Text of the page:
Korp: Advanced search

The Korp corpus search interface has an advanced search mode in which you write your corpus query in the CQP query language. (CQP (Corpus Query Protocol) is the query language of Corpus Workbench, which underlies Korp.) CQP queries can be used when searching for phenomena (such as dependencies) that cannot be expressed in Korp’s other search modes.

The properties of the CQP query language are described in greater detail in the CQP Tutorial. However, Korp’s advanced search only accepts individual CQP queries and does not support CQP commands that are used to process search results. Furthermore, CQP queries are not terminated with a semicolon in Korp.

The CQP query expressions corresponding to the currently active queries in the simple and extended search modes are displayed above the CQP input box and they can be copied to the input box to be modified. The user can also browse through their previous queries in the Search history menu in the upper-right corner of the Korp GUI, repeat a search, and copy the CQP query to the text box.

If the CQP query has a syntax error, Korp will (unfortunately) simply display the uninformative error message “An error occurred” without specifying the nature of the error.

Common word attributes

CQP queries refer to a token’s attributes by their internal names which are normally not displayed anywhere in the Korp interface (the menus and info boxes only show the full names of attributes in the interface language.) The names of some of the essential attributes, however, are the same in all corpora, although unannotated corpora naturally lack any annotation attributes.

The names and meanings of some common attributes:

Name Meaning
word word form (surface form)
lemma the base form of the word
lemmacomp the base form of the word with compound part boundaries marked (| in TDT-annotated corpora usually, # in others) (not in all annotated corpora)
pos part of speech
msd morphological analysis a.k.a. morphosyntactic description
ref the running number of the word within the sentence
dephead the running number of the dependency head within the sentence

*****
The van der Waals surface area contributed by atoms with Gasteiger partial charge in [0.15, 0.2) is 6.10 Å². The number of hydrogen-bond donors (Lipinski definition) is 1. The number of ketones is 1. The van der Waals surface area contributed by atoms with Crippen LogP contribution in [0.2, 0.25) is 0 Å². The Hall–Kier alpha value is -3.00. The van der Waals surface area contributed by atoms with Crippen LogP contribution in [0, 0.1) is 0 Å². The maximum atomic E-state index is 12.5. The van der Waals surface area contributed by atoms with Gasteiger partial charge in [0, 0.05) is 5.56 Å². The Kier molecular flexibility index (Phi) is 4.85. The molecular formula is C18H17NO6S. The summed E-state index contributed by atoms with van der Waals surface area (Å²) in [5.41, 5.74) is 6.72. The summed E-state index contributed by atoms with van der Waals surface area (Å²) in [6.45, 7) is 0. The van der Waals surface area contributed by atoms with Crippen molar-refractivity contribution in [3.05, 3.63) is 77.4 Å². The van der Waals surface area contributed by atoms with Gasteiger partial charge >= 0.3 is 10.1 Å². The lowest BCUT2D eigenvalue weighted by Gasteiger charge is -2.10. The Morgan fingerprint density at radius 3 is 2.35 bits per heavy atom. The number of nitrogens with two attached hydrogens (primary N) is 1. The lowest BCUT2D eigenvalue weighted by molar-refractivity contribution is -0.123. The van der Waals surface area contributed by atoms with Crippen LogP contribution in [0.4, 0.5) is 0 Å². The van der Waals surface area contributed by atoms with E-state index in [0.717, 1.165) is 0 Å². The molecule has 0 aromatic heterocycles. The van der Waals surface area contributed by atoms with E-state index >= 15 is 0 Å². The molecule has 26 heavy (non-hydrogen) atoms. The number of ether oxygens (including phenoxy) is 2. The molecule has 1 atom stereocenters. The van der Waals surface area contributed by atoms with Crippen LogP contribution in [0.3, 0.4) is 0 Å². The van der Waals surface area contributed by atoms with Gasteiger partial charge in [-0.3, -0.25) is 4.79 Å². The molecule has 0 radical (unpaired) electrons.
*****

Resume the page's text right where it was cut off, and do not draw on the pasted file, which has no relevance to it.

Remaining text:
deprel the word’s dependency relation to its head

Individual corpora may have other attributes in addition to the ones listed here.

Attribute values, on the other hand, are subject to greater variation since certain values are encoded differently depending on the annotation tool used. The POS and dependency relation tags used by certain corpora are described in the following pages (currently in Finnish only).

Note that the examples on this page use the part-of-speech and dependency relation codes of FinnTreeBank. The most common part-of-speech codes in TDT are the same, but the dependency relation codes differ more. For example, in FTB, a subject is subj, whereas in TDT, it is most often nsubj but also csubj, nsubj-cop or csubj-cop, and an object is obj in FTB but dobj in TDT.

CQP basics

Search criteria of individual tokens (attribute constraints)

The search criteria i.e. attribute constraints of individual tokens are the basic components of a CQP query. The search criteria, which are (usually) written in square brackets, specify the values that a token’s attributes must have in order for it to match the query. If the search criterion only refers to the token’s surface form (the attribute word), it can be simply written between quotes without brackets or attribute name.


CQP expression Meaning
"kieli" word form “kieli”
[lemma="kieli"] tokens whose base form is “kieli”
[pos="N"] tokens with the part-of-speech tag “N” i.e. nouns

The search criterion for an individual token can consist of several different attribute constraints joined by one of the following logical the logical operators: & (conjunction, AND), | (disjunction, OR), ! (negation, NOT), and -> (implication). Attribute constraints can be grouped by using parentheses. The comparison operator != (inequality) can also be used in addition to =.


CQP expression Meaning
[lemma="kuusi" & pos="n"] tokens with the base form “kuusi” and the POS tag “N”
[lemma="kieli" & ! (deprel="subj" | deprel="obj"] tokens with the base form “kieli” and with a dependency relation other than subject or object
[lemma="kieli" & word!=lemma] tokens with the base form “kieli” whose surface form is different from the base form

You can refer to the value of a token’s attribute on either side of the operator as shown above.

Regular expressions

The values written between quotes are regular expressions and they may contain common regular expression constructs, e.g. "kiel[it].*" matches all tokens starting with “kieli” or “kielt” and [lemma="suur.+"] matches words whose surface form is “suur” followed by one more letter.

CQP regular expressions support the following constructs:

Construct Description Examples
alphanumeric symbols match themselves
. any single symbol
[…] a set or range of symbols: any of the symbols inside the brackets [aeiouyäö] matches a single Finnish vowel symbol and [a-hw-z] all the letters from a to h and w to z.
[^…] the complement of a set or range of symbols, none of the symbols inside the brackets [^abcw-z] matches any symbol except the letters a, b, c, w, x, y, and z.
RS concatenation: the substring matched by the expression R if followed by a substring matched by the expression S [a-z][0-9] matches a lowercase letter followed by a digit
(…) grouping
R* repeat zero or more times; R can be a single character, a set of characters, or parentheses containing a regular expression a.* matches all strings starting with an a, while a(bc)*matches the strings a, abc, abcbc, abcbcbc etc.